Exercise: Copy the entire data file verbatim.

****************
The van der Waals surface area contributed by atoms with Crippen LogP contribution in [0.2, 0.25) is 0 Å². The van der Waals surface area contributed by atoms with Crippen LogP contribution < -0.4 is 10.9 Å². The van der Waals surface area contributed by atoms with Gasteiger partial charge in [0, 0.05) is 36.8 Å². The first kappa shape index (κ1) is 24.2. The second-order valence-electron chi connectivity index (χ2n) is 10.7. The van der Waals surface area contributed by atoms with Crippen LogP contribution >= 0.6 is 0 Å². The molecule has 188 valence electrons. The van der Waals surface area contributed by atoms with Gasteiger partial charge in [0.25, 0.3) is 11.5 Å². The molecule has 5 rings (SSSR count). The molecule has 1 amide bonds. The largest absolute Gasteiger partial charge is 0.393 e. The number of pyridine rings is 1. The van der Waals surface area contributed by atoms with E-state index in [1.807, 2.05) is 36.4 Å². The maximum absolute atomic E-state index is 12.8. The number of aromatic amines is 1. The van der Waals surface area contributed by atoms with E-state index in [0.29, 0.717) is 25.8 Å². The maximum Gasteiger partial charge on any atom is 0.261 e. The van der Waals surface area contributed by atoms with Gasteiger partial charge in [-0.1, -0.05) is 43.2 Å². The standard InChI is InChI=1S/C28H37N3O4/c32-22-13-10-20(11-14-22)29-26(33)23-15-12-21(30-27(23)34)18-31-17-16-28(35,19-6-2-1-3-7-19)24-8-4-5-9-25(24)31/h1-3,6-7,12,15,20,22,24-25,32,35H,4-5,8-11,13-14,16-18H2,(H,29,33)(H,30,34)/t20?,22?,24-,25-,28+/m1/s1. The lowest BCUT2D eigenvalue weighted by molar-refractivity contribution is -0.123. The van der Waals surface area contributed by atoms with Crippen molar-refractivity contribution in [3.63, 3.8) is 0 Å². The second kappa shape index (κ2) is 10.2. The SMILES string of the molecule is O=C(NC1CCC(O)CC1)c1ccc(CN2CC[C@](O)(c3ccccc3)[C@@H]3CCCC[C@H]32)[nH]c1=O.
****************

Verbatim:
The van der Waals surface area contributed by atoms with Crippen LogP contribution in [0.2, 0.25) is 0 Å². The van der Waals surface area contributed by atoms with Crippen LogP contribution < -0.4 is 10.9 Å². The van der Waals surface area contributed by atoms with Gasteiger partial charge in [0, 0.05) is 36.8 Å². The first kappa shape index (κ1) is 24.2. The second-order valence-electron chi connectivity index (χ2n) is 10.7. The van der Waals surface area contributed by atoms with Crippen LogP contribution >= 0.6 is 0 Å². The molecule has 188 valence electrons. The van der Waals surface area contributed by atoms with Gasteiger partial charge in [0.25, 0.3) is 11.5 Å². The molecule has 5 rings (SSSR count). The molecule has 1 amide bonds. The largest absolute Gasteiger partial charge is 0.393 e. The number of pyridine rings is 1. The van der Waals surface area contributed by atoms with E-state index in [1.807, 2.05) is 36.4 Å². The maximum absolute atomic E-state index is 12.8. The number of aromatic amines is 1. The van der Waals surface area contributed by atoms with E-state index in [0.29, 0.717) is 25.8 Å². The maximum Gasteiger partial charge on any atom is 0.261 e. The van der Waals surface area contributed by atoms with Gasteiger partial charge in [-0.1, -0.05) is 43.2 Å². The standard InChI is InChI=1S/C28H37N3O4/c32-22-13-10-20(11-14-22)29-26(33)23-15-12-21(30-27(23)34)18-31-17-16-28(35,19-6-2-1-3-7-19)24-8-4-5-9-25(24)31/h1-3,6-7,12,15,20,22,24-25,32,35H,4-5,8-11,13-14,16-18H2,(H,29,33)(H,30,34)/t20?,22?,24-,25-,28+/m1/s1. The lowest BCUT2D eigenvalue weighted by molar-refractivity contribution is -0.123. The van der Waals surface area contributed by atoms with Crippen molar-refractivity contribution in [3.63, 3.8) is 0 Å². The second kappa shape index (κ2) is 10.2. The SMILES string of the molecule is O=C(NC1CCC(O)CC1)c1ccc(CN2CC[C@](O)(c3ccccc3)[C@@H]3CCCC[C@H]32)[nH]c1=O.